Also, I imagine that temperature distributions would widen to some extent because of climactic shifts, but I’d (very naively) guess that this would be because rainy/overcast days would give a longer low-temperature tail rather than a high-temperature tail. The little anecdotal evidence that I have seems to suggest that high temperature weather, at least in the summer when we’re worried about extreme high-temperature events, runs into some degree of negative feedback when hot air creates big storms.

  5. Your “last post” link links to this post, not to ‘craps’.

    [Response: Thanks, fixed.]

  6. K.a.r.S.t.e.N

    When I first saw Fig.4 in this draft paper, I simply couldn’t believe it. In other words, I was very skeptical about it too, but didn’t pay further attention as it hasn’t been through the peer review yet. If your seemingly plausible objections turn out to be correct (which – given your first two exemplary plots – seems quite likely to me), their main message becomes somewhat questionable (to put it mildly). Thanks Tamino for digging deeper!
    In any case, Jim Hansen has a short comment about the principal Figure and the publication process online: http://www.columbia.edu. I now wonder, whether this issue is going to be picked up in the PNAS peer review process …

  7. I get how the different rates of temperature increase can cause the seeming change in variability, and have just completed the same in Excel (two full alphabets of “regions” over 100 years, at different rates – I used cumulative counts for stdevs away from the mean of a given 20 year period). What I don’t get is how Hansen et al’s figures were so different as they moved the baseline. Even with different warming rates, why should the final decade all of a sudden have “decreased variability?” Or, why are they no longer in order?

  8. Tamino, thank you for revisiting this topic. It is something I’ve wondered about more than a little since you argued that you could not detect increased variance in the US temperature record.

  9. Hansen, Sato & Ruedy are very explicit why they chose summer temperatures – it’s when most biological activity occurs, and there is less year-to-year variability in temperature. This is greatest in the cooler months in each hemisphere as heat is exchanged between the equatorial and mid latitude regions – changes in wind direction can force either warm (tropical) or cold (polar) air masses into mid-latitude regions, leading to large annual fluctuations over these cooler months. Increased solar radiation in each hemisphere during summer greatly reduces this latitudinal gradient. Moreover, examining summer temperatures, not winter ones, would be more useful in understanding if/why there has been such a large increase in record-breaking heat in the last few decades.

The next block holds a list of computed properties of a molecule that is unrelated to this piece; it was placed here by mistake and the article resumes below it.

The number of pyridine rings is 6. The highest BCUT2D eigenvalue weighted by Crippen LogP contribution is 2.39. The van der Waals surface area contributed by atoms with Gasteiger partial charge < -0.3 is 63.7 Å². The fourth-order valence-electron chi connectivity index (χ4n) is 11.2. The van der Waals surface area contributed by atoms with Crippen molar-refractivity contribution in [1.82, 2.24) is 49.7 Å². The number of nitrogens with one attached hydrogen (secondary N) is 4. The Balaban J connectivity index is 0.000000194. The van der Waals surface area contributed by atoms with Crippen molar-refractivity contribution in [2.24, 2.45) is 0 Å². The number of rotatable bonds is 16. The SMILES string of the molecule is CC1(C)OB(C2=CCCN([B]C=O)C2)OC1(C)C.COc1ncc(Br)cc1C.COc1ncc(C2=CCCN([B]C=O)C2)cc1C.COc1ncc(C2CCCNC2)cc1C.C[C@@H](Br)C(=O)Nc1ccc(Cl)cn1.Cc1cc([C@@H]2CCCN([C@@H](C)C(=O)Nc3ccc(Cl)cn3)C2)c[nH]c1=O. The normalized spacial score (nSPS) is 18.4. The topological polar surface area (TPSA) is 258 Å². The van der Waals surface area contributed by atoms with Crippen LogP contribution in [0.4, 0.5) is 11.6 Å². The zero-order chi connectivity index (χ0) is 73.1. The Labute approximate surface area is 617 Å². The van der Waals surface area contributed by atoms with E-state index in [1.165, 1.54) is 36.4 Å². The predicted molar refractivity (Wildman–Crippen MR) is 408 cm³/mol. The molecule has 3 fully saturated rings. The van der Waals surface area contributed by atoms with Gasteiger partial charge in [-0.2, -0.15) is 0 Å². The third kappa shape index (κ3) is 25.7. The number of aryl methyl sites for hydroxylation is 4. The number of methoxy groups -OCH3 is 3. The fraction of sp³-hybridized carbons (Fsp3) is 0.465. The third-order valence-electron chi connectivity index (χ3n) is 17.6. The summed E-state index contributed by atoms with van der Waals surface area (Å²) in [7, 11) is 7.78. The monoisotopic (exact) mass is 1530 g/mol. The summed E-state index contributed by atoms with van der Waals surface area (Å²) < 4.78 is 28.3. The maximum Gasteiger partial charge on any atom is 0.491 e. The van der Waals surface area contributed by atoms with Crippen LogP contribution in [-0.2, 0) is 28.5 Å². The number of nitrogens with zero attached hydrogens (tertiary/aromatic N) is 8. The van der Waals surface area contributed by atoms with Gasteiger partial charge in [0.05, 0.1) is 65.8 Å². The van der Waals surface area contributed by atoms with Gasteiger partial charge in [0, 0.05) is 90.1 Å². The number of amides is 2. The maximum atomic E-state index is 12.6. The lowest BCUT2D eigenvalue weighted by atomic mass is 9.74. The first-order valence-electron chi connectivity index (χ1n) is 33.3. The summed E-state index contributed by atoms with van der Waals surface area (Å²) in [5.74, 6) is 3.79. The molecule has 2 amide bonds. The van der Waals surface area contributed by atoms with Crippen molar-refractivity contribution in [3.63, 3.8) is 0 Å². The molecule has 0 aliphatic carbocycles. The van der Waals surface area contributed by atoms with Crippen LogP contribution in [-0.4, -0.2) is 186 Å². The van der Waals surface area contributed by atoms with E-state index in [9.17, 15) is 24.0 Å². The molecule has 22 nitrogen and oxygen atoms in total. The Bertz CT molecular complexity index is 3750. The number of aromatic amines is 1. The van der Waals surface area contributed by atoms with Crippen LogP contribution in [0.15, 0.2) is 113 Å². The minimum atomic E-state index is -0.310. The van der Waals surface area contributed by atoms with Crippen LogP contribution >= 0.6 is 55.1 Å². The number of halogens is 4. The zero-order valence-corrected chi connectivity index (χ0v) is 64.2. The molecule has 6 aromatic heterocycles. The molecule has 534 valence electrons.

This post would be vastly more interesting if you confine your analysis to the summer months – as did Hansen, Sato & Ruedy. Does an increase in summer temperature variability occur?

    • Michael Sweet

      Tamino,
      Hansen claims that the standard deviation is less during the summer than during the rest of the year. Wouldn’t you expect that averaging the entire year , as you have done, might remove the signal that Hansen detected in the summer only data? It seems to me that you are comparing apples and oranges, especially since Hansen used the entire northern hemisphere data and you used only the US.

      I am interested in your response. Your data analysis and discussion always are interesting to read and I learn a lot from your posts.

      [Response: Note that I re-scaled the data by the standard deviation for its individual month, thereby countering the effect of different variance during different months. Also, I didn't average the entire year, I simply used all 12 months of each year. Still, year-round (rather than seasonal) data may indeed mask a change which is specific to one season (summer). Perhaps it's comparing "granny smith" to "red delicious."

      The fact remains that when different regions warm differently, the variance of the data will be the sum of the local variances and the inter-regional variance. I think the issue deserves further investigation.]